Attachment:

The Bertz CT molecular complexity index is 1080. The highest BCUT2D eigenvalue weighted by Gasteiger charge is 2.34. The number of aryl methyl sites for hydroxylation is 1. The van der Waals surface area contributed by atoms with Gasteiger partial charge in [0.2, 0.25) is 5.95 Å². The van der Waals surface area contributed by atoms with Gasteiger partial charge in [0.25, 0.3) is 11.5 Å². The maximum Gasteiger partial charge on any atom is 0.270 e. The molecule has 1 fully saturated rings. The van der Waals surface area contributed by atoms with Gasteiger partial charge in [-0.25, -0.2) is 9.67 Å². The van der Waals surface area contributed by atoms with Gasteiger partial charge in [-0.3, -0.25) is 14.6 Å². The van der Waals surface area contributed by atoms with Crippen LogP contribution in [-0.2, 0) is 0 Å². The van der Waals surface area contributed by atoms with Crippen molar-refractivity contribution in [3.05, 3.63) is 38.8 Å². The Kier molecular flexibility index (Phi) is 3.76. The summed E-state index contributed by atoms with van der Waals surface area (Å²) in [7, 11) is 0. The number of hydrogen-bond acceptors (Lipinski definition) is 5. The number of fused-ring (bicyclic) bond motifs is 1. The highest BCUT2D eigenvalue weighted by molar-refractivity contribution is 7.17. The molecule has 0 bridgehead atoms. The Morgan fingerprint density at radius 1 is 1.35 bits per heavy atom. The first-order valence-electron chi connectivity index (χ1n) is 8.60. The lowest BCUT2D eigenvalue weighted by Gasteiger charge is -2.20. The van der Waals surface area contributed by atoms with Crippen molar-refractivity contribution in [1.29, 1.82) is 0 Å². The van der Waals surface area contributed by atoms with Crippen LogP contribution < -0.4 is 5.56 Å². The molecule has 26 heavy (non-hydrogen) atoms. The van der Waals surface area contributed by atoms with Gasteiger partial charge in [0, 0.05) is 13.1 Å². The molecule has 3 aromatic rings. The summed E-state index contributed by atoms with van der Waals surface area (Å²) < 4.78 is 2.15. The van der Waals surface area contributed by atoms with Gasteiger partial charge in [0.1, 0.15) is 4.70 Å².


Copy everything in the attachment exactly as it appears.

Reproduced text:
The Bertz CT molecular complexity index is 1080. The highest BCUT2D eigenvalue weighted by Gasteiger charge is 2.34. The number of aryl methyl sites for hydroxylation is 1. The van der Waals surface area contributed by atoms with Gasteiger partial charge in [0.2, 0.25) is 5.95 Å². The van der Waals surface area contributed by atoms with Gasteiger partial charge in [0.25, 0.3) is 11.5 Å². The maximum Gasteiger partial charge on any atom is 0.270 e. The molecule has 1 fully saturated rings. The van der Waals surface area contributed by atoms with Gasteiger partial charge in [-0.25, -0.2) is 9.67 Å². The van der Waals surface area contributed by atoms with Gasteiger partial charge in [-0.3, -0.25) is 14.6 Å². The van der Waals surface area contributed by atoms with Crippen LogP contribution in [-0.2, 0) is 0 Å². The van der Waals surface area contributed by atoms with Crippen molar-refractivity contribution in [3.05, 3.63) is 38.8 Å². The Kier molecular flexibility index (Phi) is 3.76. The summed E-state index contributed by atoms with van der Waals surface area (Å²) in [7, 11) is 0. The number of hydrogen-bond acceptors (Lipinski definition) is 5. The number of fused-ring (bicyclic) bond motifs is 1. The highest BCUT2D eigenvalue weighted by molar-refractivity contribution is 7.17. The molecule has 0 bridgehead atoms. The Morgan fingerprint density at radius 1 is 1.35 bits per heavy atom. The first-order valence-electron chi connectivity index (χ1n) is 8.60. The lowest BCUT2D eigenvalue weighted by Gasteiger charge is -2.20. The van der Waals surface area contributed by atoms with Crippen molar-refractivity contribution in [1.29, 1.82) is 0 Å². The van der Waals surface area contributed by atoms with Crippen LogP contribution < -0.4 is 5.56 Å². The molecule has 26 heavy (non-hydrogen) atoms. The van der Waals surface area contributed by atoms with Gasteiger partial charge in [0, 0.05) is 13.1 Å². The molecule has 3 aromatic rings. The summed E-state index contributed by atoms with van der Waals surface area (Å²) < 4.78 is 2.15. The van der Waals surface area contributed by atoms with Gasteiger partial charge in [0.1, 0.15) is 4.70 Å².